A daunting task

Whilst this is a daunting task, to say the least, it should not deter us. One can take heart from the many successful Christian colleges found all over the world. Those I visited, or have had some contact with, include Calvin College in Grand Rapids, United States of America (USA), New St Andrews College in Moscow, Idaho, USA, the Christelijke Hogeschool Ede in the Netherlands and the Redeemer University College in Canada. Through the years I have also had the pleasure of attending conferences where I met Reformed-minded Christian academics from across the globe. One can easily expand the list of Christian, in particular Reformed, colleges and universities.

The point I am making here is that there is a strong community of Christians all over the world who, I believe, would be only too happy to provide assistance. As a result of the speed and cost-effectiveness of the internet we no longer live in a far-away corner. Although technology presents its own problems, it can facilitate the sort of quality contact and access we will need.

Strong, direct links with like-minded institutions world-wide should therefore be fostered from the outset. This should not be a go-it-alone enterprise.

An important organisation in this respect is the Transnational Association of Christian Colleges and Schools (TRACS), which was established in 1971 ‘to promote the welfare, interests, and development of postsecondary institutions, whose mission is characterized by a distinctly Christian purpose’, as defined in the association’s Foundational Standards.

According to TRACS, it encourages each affiliated institution to develop its own distinctive character, whilst providing quality post-secondary education within the context of spiritual development. TRACS institutions place emphasis on high academic standards as well as Christian values (TRACS 2011). Obviously, any South African institution would have to comply with the laws of the country and the rules of the Council for Higher Education.

Different types of Christian colleges

As mentioned earlier, a few South African Christian colleges provide higher education where students can graduate in a number of areas. There are also institutions focused on theological or media training.

At this point we need to briefly state the obvious, namely that Christian colleges can differ markedly from one another, depending on their theological orientations. I am not in favour of a denominational college, as is often found in the USA and elsewhere in Africa. But the college should nevertheless be well-grounded and focused. Let us look at a few examples.

New St Andrews, viewed 24 May 2011, states the following on its website:

The ISI Guide to All-American Colleges describes New Saint Andrews College as ‘intellectually rigorous and firmly grounded in the Christian tradition.’ The College, which limits enrollment to no more than 200, also offers graduate programs in Trinitarian theology and classical Christian education. Students come from 20 different Christian denominations, 35 states and eight foreign countries.

The Christelijke Hogeschool Ede (2011), a more vocationally focused institution, states that the target profile of a CHE graduate includes the following elements:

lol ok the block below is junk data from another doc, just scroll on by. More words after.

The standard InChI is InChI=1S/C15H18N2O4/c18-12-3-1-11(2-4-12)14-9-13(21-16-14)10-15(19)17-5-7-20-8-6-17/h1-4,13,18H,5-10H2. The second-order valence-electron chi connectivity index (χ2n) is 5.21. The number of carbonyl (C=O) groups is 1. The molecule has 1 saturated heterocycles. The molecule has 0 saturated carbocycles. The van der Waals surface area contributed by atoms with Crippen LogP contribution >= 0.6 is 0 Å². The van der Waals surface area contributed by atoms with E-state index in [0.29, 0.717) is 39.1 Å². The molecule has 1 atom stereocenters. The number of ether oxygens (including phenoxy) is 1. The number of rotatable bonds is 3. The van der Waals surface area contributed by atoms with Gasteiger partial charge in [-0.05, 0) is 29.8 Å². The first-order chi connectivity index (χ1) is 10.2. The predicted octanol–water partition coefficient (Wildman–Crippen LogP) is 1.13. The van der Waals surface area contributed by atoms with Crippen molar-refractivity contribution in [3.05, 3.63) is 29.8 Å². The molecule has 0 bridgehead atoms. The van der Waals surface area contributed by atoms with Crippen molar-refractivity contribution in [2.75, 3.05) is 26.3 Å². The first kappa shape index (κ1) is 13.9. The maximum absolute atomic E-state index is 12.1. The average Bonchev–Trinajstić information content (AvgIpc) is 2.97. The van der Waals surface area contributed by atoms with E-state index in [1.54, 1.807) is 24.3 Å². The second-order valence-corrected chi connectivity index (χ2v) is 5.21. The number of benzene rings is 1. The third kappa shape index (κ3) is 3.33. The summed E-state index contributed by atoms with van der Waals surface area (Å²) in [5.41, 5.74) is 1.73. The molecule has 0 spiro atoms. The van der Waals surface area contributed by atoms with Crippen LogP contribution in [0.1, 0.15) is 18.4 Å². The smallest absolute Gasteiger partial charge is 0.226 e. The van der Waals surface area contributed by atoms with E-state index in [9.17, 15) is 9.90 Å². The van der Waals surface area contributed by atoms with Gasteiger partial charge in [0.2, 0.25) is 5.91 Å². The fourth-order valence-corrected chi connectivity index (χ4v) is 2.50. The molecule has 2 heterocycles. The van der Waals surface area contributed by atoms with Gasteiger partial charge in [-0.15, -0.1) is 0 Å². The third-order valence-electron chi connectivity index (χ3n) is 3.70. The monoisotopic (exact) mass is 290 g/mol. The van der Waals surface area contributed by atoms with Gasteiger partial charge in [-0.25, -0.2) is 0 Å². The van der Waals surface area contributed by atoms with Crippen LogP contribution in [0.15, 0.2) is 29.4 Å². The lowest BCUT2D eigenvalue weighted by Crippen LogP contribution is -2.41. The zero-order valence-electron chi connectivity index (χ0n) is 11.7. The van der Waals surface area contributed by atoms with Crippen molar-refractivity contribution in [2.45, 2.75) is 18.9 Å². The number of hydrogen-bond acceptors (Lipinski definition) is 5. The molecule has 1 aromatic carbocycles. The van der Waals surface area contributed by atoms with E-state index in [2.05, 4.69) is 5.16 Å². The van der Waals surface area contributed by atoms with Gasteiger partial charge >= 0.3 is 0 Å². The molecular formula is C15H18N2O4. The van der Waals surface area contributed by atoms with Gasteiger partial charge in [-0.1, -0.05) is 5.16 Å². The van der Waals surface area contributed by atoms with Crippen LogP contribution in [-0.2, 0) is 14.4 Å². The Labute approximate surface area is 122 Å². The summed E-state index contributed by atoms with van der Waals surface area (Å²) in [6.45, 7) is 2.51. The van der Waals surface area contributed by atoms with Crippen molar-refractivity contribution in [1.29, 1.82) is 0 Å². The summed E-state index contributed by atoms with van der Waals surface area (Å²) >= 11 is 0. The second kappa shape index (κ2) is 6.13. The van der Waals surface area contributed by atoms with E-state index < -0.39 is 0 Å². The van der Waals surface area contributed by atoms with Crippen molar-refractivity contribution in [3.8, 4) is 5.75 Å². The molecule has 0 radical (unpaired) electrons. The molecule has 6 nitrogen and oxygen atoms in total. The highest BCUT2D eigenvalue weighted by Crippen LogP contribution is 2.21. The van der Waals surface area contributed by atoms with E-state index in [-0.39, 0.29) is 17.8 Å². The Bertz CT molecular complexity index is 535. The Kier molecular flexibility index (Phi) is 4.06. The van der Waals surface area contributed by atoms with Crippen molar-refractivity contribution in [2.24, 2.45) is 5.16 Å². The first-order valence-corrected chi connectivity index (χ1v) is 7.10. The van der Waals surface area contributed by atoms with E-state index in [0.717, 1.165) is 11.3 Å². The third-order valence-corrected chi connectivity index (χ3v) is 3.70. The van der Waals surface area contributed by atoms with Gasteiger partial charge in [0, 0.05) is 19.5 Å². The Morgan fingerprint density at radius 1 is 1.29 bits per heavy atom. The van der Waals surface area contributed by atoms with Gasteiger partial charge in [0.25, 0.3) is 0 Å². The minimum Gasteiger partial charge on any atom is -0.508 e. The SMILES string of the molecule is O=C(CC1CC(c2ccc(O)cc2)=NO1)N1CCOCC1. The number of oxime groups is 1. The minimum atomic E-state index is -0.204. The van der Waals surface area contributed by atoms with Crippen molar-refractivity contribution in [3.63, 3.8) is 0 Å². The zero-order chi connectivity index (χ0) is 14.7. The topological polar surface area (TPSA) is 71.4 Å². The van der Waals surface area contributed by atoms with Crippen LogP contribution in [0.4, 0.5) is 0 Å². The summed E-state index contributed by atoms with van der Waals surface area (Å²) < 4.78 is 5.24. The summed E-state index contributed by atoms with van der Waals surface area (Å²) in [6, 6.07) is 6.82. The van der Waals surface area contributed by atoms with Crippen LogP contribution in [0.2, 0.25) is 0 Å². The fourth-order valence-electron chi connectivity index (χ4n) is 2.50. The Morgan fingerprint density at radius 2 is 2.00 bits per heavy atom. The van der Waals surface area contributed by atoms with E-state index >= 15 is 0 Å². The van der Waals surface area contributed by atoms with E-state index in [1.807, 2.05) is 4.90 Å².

• The student is able to account for his and her professional behaviour from a Christian view on the profession, relating to other convictions and viewpoints in a well-balanced and respectful manner.
• The student is motivated, has expertise and up-to-date knowledge of his and her field, is internationally oriented, and carries out his and her profession in a scrupulous and responsible manner.
• The student has developed a sense for the spiritual aspect of life. Not only does the student know ‘what he must do to earn a living’, he also is aware of ‘who he is and what his purpose in life is’.

About Calvin College in Grand Rapids, Cornelius Plantinga Jr. (2011) declares:

Calvin is the distinctively Christian, academically excellent liberal arts college that shapes minds for intentional participation in the renewal of all things.

I believe we could summarize our calling in Christian college education as follows: in an academic setting, with the peculiar tools, perspectives, and resources of academe, we have to equip ourselves with the knowledge, the skills, and the attitudes that can be thrown into the struggle for shalom, the battle for universal wholeness and delight. The calling is exceedingly broad. We must never narrow it down to personal piety. But our role in the calling at this place is particularly academic: we must not confuse it with the role of other Christian agencies. So what we need is an extraordinarily broad concept of the general Christian project in the world combined with a sufficiently restricted and academic concept of our present role in preparing to take our place in this project. (n.p.)

And so one can continue. We have a rich heritage of Christian thought to underpin any new Christian college. If we choose carefully whom to use as examples and mentors, we can place the proposed college on a sound footing from the outset. Obviously, one will not be able (or inclined) to replicate any one particular institution. Our needs and context are too different, as are laws, policies and demographic realities. But there are many wonderful role models which can inform us. They are institutions that strive in different ways, some very successfully, to be true to their vision and mission whilst at the same time interpreting them in contemporary, sometimes very creative ways. They differ from secular institutions because they strive (often very successfully) to integrate their Reformed worldview with all the dimensions of an institution of learning. These institutions are therefore much more than colleges or universities with an added-on (Christian) name, as is unfortunately often found.

An online initiative